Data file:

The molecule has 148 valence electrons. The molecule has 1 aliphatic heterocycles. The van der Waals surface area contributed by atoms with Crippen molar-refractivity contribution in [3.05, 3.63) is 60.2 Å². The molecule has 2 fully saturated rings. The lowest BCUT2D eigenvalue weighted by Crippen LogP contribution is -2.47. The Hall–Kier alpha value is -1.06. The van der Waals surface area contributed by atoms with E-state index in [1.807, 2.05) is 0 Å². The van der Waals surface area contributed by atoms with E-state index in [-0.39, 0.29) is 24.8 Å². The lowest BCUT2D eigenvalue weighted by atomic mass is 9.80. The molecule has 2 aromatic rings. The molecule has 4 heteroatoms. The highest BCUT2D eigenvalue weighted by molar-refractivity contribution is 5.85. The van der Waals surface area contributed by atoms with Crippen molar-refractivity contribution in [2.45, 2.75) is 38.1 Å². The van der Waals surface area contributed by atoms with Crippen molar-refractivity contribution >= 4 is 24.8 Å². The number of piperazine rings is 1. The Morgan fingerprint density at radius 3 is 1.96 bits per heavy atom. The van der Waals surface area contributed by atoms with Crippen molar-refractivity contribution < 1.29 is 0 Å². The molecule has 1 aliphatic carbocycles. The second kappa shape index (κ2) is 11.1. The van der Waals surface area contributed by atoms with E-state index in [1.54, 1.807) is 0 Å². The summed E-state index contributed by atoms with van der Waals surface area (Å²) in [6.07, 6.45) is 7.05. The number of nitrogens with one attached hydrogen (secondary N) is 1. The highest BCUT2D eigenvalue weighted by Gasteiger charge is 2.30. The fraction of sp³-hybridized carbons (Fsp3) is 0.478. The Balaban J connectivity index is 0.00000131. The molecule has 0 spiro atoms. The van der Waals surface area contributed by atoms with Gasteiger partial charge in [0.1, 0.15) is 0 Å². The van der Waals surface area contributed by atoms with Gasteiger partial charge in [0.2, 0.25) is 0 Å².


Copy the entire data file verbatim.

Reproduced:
The molecule has 148 valence electrons. The molecule has 1 aliphatic heterocycles. The van der Waals surface area contributed by atoms with Crippen molar-refractivity contribution in [3.05, 3.63) is 60.2 Å². The molecule has 2 fully saturated rings. The lowest BCUT2D eigenvalue weighted by Crippen LogP contribution is -2.47. The Hall–Kier alpha value is -1.06. The van der Waals surface area contributed by atoms with E-state index in [1.807, 2.05) is 0 Å². The van der Waals surface area contributed by atoms with E-state index in [-0.39, 0.29) is 24.8 Å². The lowest BCUT2D eigenvalue weighted by atomic mass is 9.80. The molecule has 2 aromatic rings. The molecule has 4 heteroatoms. The highest BCUT2D eigenvalue weighted by molar-refractivity contribution is 5.85. The van der Waals surface area contributed by atoms with Crippen molar-refractivity contribution in [2.45, 2.75) is 38.1 Å². The van der Waals surface area contributed by atoms with Crippen molar-refractivity contribution >= 4 is 24.8 Å². The number of piperazine rings is 1. The Morgan fingerprint density at radius 3 is 1.96 bits per heavy atom. The van der Waals surface area contributed by atoms with Crippen molar-refractivity contribution < 1.29 is 0 Å². The molecule has 1 aliphatic carbocycles. The second kappa shape index (κ2) is 11.1. The van der Waals surface area contributed by atoms with E-state index in [1.54, 1.807) is 0 Å². The summed E-state index contributed by atoms with van der Waals surface area (Å²) in [6.07, 6.45) is 7.05. The number of nitrogens with one attached hydrogen (secondary N) is 1. The highest BCUT2D eigenvalue weighted by Gasteiger charge is 2.30. The fraction of sp³-hybridized carbons (Fsp3) is 0.478. The Balaban J connectivity index is 0.00000131. The molecule has 0 spiro atoms. The van der Waals surface area contributed by atoms with Gasteiger partial charge in [0.1, 0.15) is 0 Å². The van der Waals surface area contributed by atoms with Gasteiger partial charge in [0.2, 0.25) is 0 Å².